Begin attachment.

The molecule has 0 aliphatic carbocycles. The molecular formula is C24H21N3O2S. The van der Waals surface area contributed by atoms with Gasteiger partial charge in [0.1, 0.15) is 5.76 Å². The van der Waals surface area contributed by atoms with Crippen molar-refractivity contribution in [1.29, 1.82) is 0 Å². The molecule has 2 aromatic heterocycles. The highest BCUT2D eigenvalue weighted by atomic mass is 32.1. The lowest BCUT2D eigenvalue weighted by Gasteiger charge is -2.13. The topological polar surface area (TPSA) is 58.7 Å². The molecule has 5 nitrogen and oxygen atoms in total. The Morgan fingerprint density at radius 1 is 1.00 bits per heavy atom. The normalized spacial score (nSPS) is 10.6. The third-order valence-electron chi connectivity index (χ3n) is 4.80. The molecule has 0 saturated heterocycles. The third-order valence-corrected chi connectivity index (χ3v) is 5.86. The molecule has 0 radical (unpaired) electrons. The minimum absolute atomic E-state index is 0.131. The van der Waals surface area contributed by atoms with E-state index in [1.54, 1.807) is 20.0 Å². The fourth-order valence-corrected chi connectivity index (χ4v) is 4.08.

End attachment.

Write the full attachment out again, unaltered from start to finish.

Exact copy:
The molecule has 0 aliphatic carbocycles. The molecular formula is C24H21N3O2S. The van der Waals surface area contributed by atoms with Gasteiger partial charge in [0.1, 0.15) is 5.76 Å². The van der Waals surface area contributed by atoms with Crippen molar-refractivity contribution in [1.29, 1.82) is 0 Å². The molecule has 2 aromatic heterocycles. The highest BCUT2D eigenvalue weighted by atomic mass is 32.1. The lowest BCUT2D eigenvalue weighted by Gasteiger charge is -2.13. The topological polar surface area (TPSA) is 58.7 Å². The molecule has 5 nitrogen and oxygen atoms in total. The Morgan fingerprint density at radius 1 is 1.00 bits per heavy atom. The normalized spacial score (nSPS) is 10.6. The third-order valence-electron chi connectivity index (χ3n) is 4.80. The molecule has 0 saturated heterocycles. The third-order valence-corrected chi connectivity index (χ3v) is 5.86. The molecule has 0 radical (unpaired) electrons. The minimum absolute atomic E-state index is 0.131. The van der Waals surface area contributed by atoms with E-state index in [1.54, 1.807) is 20.0 Å². The fourth-order valence-corrected chi connectivity index (χ4v) is 4.08.